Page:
There are always going to be camera enthusiasts who don’t necessarily want to jump into the latest and greatest DSLR. Something a bit more rounded, which can do a bit of everything without breaking the bank. Commonly known as bridge cameras, the Panasonic LUMIX DC-FZ80 fits into this department.
By a bit of everything, we mean the camera sports a built-in zoom lens, which can go from very wide-angle to telephoto with features that will give you a taste of higher-end cameras. So, let’s check out the Panasonic LUMIX DC-FZ80 and see how well it performs in this section of the camera market.
The basic look of the Panasonic LUMIX DC-FZ80 is very DSLR-like, just with a built-in 60x optical zoom. This equates to 20-1200mm and is wrapped around a 18.1MP 1/2.3-inch High Sensitivity MOS sensor. In many ways the same size sensor you would find on an entry-level camera.
The ISO range isn’t phenomenal, but it’s a usable range of ISO 80-3200. There is built-in optical image stabilization, which should do some of the heavy lifting when you reach your ISO limit or need slower shutter speeds.
The Panasonic also sports features that you would find only on higher spec cameras such as 4K Photo which can shoot 4K at 30 frames per second and extract images. This feature also has a pre-burst mode, which starts and ends capture a second before and after releasing the shutter. Perfect for fast-moving subjects and sports photography.
There’s also the inclusion of 4K video at 30p, with Full HD at 60p, which also a slow-motion option. There’s a built-in microphone for stereo recording, but no way to attach an external mic.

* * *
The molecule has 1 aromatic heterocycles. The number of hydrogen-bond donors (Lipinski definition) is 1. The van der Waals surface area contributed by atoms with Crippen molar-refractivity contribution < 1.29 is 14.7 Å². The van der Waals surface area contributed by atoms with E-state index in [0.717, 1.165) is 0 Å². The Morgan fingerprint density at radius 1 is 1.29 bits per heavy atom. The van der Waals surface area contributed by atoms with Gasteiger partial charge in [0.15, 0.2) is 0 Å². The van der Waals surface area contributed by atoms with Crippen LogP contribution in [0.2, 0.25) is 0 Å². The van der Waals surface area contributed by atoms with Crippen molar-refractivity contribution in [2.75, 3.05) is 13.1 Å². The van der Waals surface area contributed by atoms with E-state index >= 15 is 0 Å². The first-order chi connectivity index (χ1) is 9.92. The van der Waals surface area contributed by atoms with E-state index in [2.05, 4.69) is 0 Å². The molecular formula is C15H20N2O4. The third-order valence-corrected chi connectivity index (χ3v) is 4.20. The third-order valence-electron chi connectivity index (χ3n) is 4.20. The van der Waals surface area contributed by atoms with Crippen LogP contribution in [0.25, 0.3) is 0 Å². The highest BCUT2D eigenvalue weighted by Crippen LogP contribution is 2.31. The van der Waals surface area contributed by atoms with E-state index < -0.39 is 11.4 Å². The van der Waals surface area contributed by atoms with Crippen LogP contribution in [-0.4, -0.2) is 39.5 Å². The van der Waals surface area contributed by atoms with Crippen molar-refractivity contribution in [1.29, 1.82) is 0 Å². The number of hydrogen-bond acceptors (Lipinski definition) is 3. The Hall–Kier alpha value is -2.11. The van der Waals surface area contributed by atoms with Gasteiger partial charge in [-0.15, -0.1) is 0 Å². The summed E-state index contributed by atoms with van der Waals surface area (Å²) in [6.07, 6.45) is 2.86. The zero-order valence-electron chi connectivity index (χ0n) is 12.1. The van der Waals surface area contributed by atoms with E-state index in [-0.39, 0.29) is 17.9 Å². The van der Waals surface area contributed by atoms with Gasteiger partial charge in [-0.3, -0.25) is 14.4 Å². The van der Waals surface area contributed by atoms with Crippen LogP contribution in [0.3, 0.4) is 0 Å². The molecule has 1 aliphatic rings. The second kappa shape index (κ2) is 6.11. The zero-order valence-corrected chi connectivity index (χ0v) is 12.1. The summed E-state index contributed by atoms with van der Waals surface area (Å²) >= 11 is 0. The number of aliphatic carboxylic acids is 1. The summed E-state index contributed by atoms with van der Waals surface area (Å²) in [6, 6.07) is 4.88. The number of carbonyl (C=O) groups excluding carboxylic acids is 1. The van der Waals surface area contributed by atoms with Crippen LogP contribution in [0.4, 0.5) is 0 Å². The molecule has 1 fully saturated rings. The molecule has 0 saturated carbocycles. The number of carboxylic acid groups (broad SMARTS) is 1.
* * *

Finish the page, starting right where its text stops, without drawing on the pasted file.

Being very DSLR like, all the dials and buttons are arranged as you would expect on a high-level camera. This includes a chunky grip and viewing the top of the camera, the familiar mode dial and all the buttons are clearly labeled.
This means not much configuration on each button, but for the beginner, it does simplify all the workings of the camera. This includes the menu system which is clearly laid out and once all the major settings are put in place, you rarely need to visit.
The rear LCD screen can be used to touch a focus point but can be susceptible to being touched with your nose when you are using the electronic viewfinder. The EVF is quite usable, but it does have a low magnification, which means it’s easier to read the rear LCD screen for camera settings in general.
At this point, the Panasonic has a lot of functionality packed into the box. Lots of scope for creativity, so let’s see if it can deliver in the real world.
The Panasonic LUMIX DC-FZ80 in Use
The autofocus system on the Panasonic LUMIX DC-FZ80 works extremely fast with an impressive 1cm minimum focus distance when AF Macro mode is set and 1.5m at 1200mm. There’s a good bunch of AF modes to choose from depending on your subject. These include face and eye detection, 49-area auto-selection custom settings like 1-area single point and Pinpoint which can also be saved.
There’s no real manual focusing not per se, but you can autofocus, then lock in that focus setting to stay constantly on the subject. The easiest way to focus is to touch the rear LCD screen with one of the AF modes, which once you get the hang of the process, is very straightforward and easy to use. In this regard, you won’t be left feeling wanting in the autofocus system. It’s fast and accurate and can handle most situations, apart from very low light levels.